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Still Wondering About Responsive?

     
1:12 pm on Aug 1, 2017 (gmt 0)

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July saw my steady move towards more mobile visitors with 52.9% now on desktop, that has come down from about 60% earlier in the year, however the most significant move I have seen is for a very successful local hotal and pub site I run. Its numbers came in as follows:

Mobile 60.2%
Tablets 22.6%
Balance 17.2%

If anyone in this kind of industry hasn't converted yet, time to get moving!
10:31 pm on Aug 1, 2017 (gmt 0)

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Agreed. The time for arguing against this evolution is over. This will become *very* evident with the upcoming Mobile-First Index [webmasterworld.com] which should change General Search Engine Marketing significantly.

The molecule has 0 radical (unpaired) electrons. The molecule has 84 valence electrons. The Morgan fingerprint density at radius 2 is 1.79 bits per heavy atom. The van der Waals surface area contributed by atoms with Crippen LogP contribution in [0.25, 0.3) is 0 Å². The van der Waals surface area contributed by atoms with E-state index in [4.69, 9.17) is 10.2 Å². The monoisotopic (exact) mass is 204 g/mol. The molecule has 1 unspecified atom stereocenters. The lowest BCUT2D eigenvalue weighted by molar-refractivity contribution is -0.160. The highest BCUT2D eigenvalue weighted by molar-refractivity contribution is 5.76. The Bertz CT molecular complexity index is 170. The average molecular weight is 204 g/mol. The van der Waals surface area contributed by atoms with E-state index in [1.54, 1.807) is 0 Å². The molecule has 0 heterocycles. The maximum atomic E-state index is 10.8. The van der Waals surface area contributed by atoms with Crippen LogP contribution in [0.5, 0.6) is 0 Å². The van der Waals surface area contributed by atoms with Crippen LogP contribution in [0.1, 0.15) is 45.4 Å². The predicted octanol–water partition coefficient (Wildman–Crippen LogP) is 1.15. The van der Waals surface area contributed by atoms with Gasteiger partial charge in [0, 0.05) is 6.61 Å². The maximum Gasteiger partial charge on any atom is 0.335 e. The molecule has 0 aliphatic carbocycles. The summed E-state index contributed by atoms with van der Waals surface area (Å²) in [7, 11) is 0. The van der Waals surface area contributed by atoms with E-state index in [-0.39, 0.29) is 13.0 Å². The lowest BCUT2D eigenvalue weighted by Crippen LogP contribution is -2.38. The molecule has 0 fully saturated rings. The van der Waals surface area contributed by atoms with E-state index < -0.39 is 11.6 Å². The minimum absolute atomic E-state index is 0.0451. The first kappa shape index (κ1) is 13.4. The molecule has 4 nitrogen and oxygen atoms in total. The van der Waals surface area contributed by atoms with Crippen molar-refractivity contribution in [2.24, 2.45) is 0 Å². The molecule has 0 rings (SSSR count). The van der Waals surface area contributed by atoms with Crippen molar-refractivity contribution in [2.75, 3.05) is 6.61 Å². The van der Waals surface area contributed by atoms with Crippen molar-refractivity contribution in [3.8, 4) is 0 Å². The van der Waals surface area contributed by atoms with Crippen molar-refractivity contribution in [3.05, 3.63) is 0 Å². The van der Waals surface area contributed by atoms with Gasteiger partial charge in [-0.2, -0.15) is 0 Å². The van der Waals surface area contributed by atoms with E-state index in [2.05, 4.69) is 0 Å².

6:43 am on Aug 12, 2017 (gmt 0)

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The big screen gives way to the small screen, and the way to get there is responsive. Hollowood (sic) figured that out decades ago when they created their tv production units.

The web is doing the same thing ... and if you want to play, you have to change.
3:41 pm on Aug 12, 2017 (gmt 0)

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I hope the irony is not lost on those who have been apart of WebmasterWorld for 10-15 years or more. Back then, discussion revolved around the screen width of 800px and how to get as much information above the fold. Then it moved on to discussing filling ever widening screens: 1,500, 2,000 or more pixels in width. Now it is back to making it work on a smaller screen far smaller than 800px. Nothing like going full circle.
7:42 am on Aug 14, 2017 (gmt 0)

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Been talking about the full circle thing for a while. :)

When I started 320x200 was the screen and 110 baud was the delivery.